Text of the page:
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As countries' or states' borders are not straight lines but they are irregular in nature, I wonder how anyone can calculate the area of a country or state.

When do you think the area of a country or state was first calculated? Was it before satellites provided us accurate picture of the earth?

Note: I am not asking about surface area of a country. They are assumed as flat while calculating the area.

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  • $\begingroup$ "They are assumed as flat"... I don't understand what that could possibly mean. Moreover, any measurement of the real world is approximate - there is no such thing as "the" area of a region of the Earth's surface. $\endgroup$ May 28 '13 at 4:14
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    $\begingroup$ @ZevChonoles I mean any projections like mountains or lake or rivers, which alter surface area are ignored. and whole surface is considered as flat. $\endgroup$
    – VAR121
    May 28 '13 at 4:19
  • $\begingroup$ I suggest you add that clarification to the question. $\endgroup$
    – Joe
    May 25 '16 at 3:34
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I guess you could ask Google or WolframAlpha. Interestingly, these answers differ substantially. Perhaps, that's just a matter of how territories are interpreted but it illustrates the point that, there's really no easy answer. The question is at once terribly elementary and, on the other hand, fabulously interesting. Mandelbrot asked the question "How long is the coast of Britain?" Turns out that it depends strongly on how carefully you measure it.

So, the short answer is - it's super simple, in that you do it just like any other spherical polygon. Dealing with data at this level, as well as territorial disputes, is a bit more complicated. To illustrate more concretely, consider the image below.

enter image description here

You can see that, in a very simple sense, each "country" can be triangulated. These triangles can then be further sub-divided to get a good approximation and the areas of the triangles can be added up. Thus, again, on the most basic level it's no harder than adding up the areas of some triangles. To fully implement this, though, requires a fair understanding of computational geometry as well as access to solid data, which is likely disputable anyway.

The real question is - can you get good upper and lower bounds?

Addendum

Per request, here's a look at the other side of the planet:

enter image description here

And here's a look on the map of just India and its neighboring countries.

enter image description here

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    $\begingroup$ Both of them Google and Wolfram has arrived at some kind of value. How did anyone calculated that value ? That is my question $\endgroup$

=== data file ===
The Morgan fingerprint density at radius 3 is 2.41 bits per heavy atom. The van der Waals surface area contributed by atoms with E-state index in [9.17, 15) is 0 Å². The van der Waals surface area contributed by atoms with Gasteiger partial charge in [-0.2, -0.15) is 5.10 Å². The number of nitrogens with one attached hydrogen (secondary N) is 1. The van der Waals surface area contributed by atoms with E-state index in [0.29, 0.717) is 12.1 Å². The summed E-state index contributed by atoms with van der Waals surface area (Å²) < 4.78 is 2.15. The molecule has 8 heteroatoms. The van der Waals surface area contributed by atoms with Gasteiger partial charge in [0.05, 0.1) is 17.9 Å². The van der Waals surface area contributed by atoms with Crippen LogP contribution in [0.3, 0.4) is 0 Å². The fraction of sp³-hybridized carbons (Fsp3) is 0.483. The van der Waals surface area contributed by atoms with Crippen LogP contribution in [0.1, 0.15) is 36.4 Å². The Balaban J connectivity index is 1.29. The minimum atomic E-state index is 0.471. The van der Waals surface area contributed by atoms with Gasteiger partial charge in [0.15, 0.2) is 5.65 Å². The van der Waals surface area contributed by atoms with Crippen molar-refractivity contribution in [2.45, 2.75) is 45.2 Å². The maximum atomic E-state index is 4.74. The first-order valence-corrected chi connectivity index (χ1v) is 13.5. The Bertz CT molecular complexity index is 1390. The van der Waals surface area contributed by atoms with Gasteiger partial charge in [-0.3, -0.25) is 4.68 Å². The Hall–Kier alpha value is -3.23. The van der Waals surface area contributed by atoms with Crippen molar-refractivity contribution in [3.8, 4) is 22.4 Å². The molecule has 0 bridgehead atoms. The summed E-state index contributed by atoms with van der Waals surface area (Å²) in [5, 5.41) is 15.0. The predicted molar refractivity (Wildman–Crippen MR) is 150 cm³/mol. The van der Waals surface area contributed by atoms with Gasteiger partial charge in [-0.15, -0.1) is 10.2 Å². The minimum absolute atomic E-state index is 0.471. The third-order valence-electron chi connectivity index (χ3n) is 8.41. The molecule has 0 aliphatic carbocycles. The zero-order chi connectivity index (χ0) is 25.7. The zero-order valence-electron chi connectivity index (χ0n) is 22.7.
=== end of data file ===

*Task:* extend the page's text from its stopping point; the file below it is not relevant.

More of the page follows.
– VAR121
    May 28 '13 at 4:28
  • $\begingroup$ @VAR121 Does my edit make it at all more clear?? $\endgroup$ May 28 '13 at 4:43
  • $\begingroup$ It is clear now. thanks for your help. $\endgroup$
    – VAR121
    May 28 '13 at 4:45
  • $\begingroup$ Can you please upload the globe showing other side(Asia, esp India) of the globe. $\endgroup$
    – VAR121
    May 28 '13 at 5:04
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    $\begingroup$ @HSN That is interesting, thank you. Initially, I was thinking that these sorts of triangulations are quite different. A bit of Googling about revealed this, which is in English. Those triangulations are pretty impressive. The triangulations presented here, though, are generated using the program triangle, which I'm pretty sure uses some new ideas. $\endgroup$ May 28 '13 at 12:02
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One easy way to do this would be a Monte Carlo method. Say you had a map of a country with map area $A_{map}$. Throw a large number $N$ of small seeds randomly on the map. By the number of seeds to fall within the country $n$, one can find the area of the country: $$A_{country} = A_{map} \cdot \frac{n}{N}$$ This of course ignores maps with projections that are nor area preserving, but never the less.

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  • $\begingroup$ I guess projections should always(if you want to calculate area not surface area) be ignored. $\endgroup$
    – VAR121
    May 28 '13 at 5:28
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    $\begingroup$ @VAR121 Some map projections, so-called equal-area projections, represent areas in their true proportion so you could use one of those. $\endgroup$ May 28 '13 at 5:31
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Geographers used to measure areas with a planimeter:

http://en.wikipedia.org/wiki/Planimeter

Nowadays I suppose they use something like ArcGIS, which has a built-in area calculator, but I don't know what algorithm is used.

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suppose that you have an area approximated map(maybe calculated by some complex optics from a satellite image) and as above said if area of map is Amap, spread some fine particles(sand or any) on the map evenly/uniformly accross, then somehow seperate out the sand covering the area of country, pour it into a glass test tube to measure its height, then compare that height with full sand height, that gives the more accurate ratio(n/N) or here (h/H) as above said Acountry=(h/H)Amap

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  • $\begingroup$ Welcome to stack exchange! please consider adding more details, and use MathJax to type equations. $\endgroup$
    – pitariver
    Jul 17 '19 at 19:32

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